The weakness of passwords is that:

According to Thycotic, the security specialist are not an exception: only 50% of them changed their social network password in the recent year, and only 20% never changed it. In fact, even if you change your password regularly, an ordinary hacker will get it one way or another. Picking a password is not about a chance; it’s about the time spent: a complex password requires more time or computing power.

According to Ponemon Institute, about 55% of regular users and IT professionals would like to use an alternative protection method for their accounts. They require a more straightforward yet secure solution.

Blockchain authentication can become the alternative solution people need. Some projects allow creating an account in their system and then using that access key for other systems and software. The process is similar to using Facebook and Google accounts for Spotify or Netflix log-in.

Despite Facebook or Google, blockchain doesn’t require passwords since it employs private keys, multistep authentication, and biometrical data to verify a user’s identity. These systems are secure and much less challenging to use.

The companies working on these solutions are:

Preventing automatized system hacking


The development of intelligent devices and other autonomous technologies makes us more mobile and allows automatizing of routine processes. Yet, the losses caused by hacks and data compromises are now unprecedented. Hacking Amazon’s Alexa or getting control over drones in Ukraine are vivid examples of considerable gaps in security.

The more intelligent devices you have, the easier it is for the hackers to breach your security since they can choose the target, and most of their targets will not have cyber threat protection. It’s not just a prediction, and it will definitely happen Senrio security company showed the case of breaching an apartment or office by connecting to a smartphone or security camera network. Furthermore, the privacy of your network doesn’t matter since the hacker can use an average drone to access your local network.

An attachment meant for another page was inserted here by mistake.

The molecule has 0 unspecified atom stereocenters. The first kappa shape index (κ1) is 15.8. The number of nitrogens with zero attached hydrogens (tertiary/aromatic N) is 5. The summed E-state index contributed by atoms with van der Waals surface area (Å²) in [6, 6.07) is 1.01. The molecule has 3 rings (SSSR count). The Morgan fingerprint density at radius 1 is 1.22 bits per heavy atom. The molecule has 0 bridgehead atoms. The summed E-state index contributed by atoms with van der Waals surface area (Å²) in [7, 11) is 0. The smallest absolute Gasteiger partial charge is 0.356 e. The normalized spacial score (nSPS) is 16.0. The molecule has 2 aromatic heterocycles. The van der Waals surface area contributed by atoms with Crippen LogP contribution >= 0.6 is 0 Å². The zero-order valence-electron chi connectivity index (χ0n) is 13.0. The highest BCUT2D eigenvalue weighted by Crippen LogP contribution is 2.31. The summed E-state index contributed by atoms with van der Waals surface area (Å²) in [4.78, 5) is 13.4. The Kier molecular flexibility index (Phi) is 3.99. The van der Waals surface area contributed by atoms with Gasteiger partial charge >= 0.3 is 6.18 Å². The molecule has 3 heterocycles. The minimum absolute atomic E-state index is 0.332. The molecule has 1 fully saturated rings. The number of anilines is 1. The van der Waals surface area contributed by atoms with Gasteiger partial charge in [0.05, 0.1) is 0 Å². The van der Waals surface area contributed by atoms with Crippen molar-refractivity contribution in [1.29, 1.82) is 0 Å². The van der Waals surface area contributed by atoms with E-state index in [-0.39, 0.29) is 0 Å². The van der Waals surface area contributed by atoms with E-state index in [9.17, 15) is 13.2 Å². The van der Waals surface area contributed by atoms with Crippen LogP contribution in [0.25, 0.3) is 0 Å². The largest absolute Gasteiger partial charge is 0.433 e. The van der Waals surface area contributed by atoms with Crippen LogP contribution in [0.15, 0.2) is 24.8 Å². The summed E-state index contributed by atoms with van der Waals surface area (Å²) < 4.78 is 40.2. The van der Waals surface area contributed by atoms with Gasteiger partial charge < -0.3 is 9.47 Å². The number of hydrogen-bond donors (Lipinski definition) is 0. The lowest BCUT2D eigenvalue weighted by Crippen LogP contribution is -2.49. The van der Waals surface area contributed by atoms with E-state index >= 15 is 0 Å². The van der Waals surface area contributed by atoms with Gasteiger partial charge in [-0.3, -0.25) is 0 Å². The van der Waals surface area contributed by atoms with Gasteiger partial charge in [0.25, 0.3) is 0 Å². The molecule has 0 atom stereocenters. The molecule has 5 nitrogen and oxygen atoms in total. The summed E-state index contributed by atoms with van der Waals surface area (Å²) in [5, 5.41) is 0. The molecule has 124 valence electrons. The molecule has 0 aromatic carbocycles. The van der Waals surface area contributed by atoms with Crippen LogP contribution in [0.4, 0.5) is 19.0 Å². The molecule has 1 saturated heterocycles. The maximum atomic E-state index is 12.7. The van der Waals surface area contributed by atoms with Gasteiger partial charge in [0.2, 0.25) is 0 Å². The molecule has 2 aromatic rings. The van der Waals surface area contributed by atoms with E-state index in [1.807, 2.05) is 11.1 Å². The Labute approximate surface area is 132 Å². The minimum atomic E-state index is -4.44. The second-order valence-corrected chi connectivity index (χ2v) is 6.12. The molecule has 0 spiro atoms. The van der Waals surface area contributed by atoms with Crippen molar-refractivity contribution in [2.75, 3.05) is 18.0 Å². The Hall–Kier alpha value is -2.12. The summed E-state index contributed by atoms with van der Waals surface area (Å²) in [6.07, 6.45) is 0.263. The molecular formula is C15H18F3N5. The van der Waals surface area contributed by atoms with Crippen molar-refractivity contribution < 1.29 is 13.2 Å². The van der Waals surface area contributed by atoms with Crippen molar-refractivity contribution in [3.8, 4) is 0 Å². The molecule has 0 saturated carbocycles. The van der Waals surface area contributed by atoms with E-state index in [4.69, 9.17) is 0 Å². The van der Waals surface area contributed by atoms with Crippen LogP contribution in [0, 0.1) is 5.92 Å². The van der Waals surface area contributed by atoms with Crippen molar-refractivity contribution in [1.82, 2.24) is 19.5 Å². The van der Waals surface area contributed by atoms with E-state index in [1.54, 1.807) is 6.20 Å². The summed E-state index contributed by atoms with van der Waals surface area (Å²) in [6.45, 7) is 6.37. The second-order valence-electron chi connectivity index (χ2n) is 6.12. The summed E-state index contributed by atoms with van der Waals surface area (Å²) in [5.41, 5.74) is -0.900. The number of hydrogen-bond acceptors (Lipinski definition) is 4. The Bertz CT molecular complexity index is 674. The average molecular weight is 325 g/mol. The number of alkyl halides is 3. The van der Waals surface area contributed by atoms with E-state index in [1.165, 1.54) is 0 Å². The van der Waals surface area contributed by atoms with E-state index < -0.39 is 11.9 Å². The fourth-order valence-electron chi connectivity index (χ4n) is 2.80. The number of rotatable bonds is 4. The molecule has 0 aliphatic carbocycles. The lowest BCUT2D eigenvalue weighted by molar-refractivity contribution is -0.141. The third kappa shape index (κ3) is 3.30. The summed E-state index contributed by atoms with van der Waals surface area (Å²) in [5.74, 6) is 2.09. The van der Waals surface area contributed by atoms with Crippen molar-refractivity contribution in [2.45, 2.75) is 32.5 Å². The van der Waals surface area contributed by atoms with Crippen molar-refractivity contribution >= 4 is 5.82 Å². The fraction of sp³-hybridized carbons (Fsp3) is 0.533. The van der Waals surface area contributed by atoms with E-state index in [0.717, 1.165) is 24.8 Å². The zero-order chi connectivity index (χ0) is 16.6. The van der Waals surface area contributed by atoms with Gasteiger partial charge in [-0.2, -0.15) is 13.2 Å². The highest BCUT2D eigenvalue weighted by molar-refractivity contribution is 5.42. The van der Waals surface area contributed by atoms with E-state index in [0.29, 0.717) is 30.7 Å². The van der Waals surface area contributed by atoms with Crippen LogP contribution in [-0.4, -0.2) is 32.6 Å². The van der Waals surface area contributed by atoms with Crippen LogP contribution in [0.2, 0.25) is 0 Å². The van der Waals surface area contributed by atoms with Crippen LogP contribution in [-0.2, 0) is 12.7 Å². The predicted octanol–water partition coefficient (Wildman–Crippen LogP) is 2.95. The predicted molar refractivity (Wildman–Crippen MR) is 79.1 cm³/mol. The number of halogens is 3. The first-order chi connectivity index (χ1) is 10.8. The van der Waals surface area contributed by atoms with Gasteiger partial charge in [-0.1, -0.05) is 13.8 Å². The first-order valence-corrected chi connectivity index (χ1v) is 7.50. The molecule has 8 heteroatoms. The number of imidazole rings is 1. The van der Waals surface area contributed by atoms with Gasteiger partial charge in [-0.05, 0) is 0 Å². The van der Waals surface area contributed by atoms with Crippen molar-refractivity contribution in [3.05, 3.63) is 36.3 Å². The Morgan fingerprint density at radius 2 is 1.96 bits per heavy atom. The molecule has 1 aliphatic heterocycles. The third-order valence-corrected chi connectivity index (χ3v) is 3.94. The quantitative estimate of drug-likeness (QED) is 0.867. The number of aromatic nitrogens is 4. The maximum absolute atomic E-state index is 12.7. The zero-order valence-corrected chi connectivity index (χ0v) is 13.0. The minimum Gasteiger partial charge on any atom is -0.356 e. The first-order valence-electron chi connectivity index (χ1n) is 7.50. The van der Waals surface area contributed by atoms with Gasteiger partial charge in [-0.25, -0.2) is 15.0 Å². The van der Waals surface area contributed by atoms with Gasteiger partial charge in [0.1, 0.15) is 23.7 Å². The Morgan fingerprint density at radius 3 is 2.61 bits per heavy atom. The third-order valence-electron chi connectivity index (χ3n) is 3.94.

Anyway, do not despair since you can protect your smart devices if you employ a blockchain-based system. It is impossible to hack since it will require hacking 50% +1 devices within the system to get control over it. Furthermore, blockchain perfectly does the job it requires verifying inauthentic or potentially harmful commands and input data, which are the most significant gaps in the security system of intelligent gadgets.

The companies that try to solve this issue are:

Secure Domain name system (DNS)



Most popular DNS attacks. Source.

DNS stands for Domain Name System. It functions like a phone book that links the website and the IP address so users can visit the website. Unfortunately, DNS is only partly decentralized, so the hackers can use the IP address and website connection to disable the website. As a result, numerous internet sellers and online outlets globally lost their clients due to temporary deactivation caused by DNS attacks.

According to Neustar International Security Council research from September 2021, 72% of research participants claim that in the recent 12 months, they suffered from DNS attacks. Typically these are:

One can protect from these DNS attacks with a decentralized blockchain that will host the DNS system. It will eliminate vulnerabilities that are common for all centralized systems. Hacking a central server (even the most protected one) is more manageable than a blockchain of thousands of P2P nodes.

The projects working on solving this issue are:

Decentralized data storage



The price of users’ data by category. Source.

Data is a universal currency. There is no nation, not counting remote Amazon villages, in which a person's data cannot be used in some way, for example, to control consumer behavior. This is why marketers pay a lot of money for data, and a piece of user information usually costs $240 a year, and the price grows if the user’s expenses grow. For the same reason, hackers hack into services from which you can't take anything but marketing user data. The hackers trade it.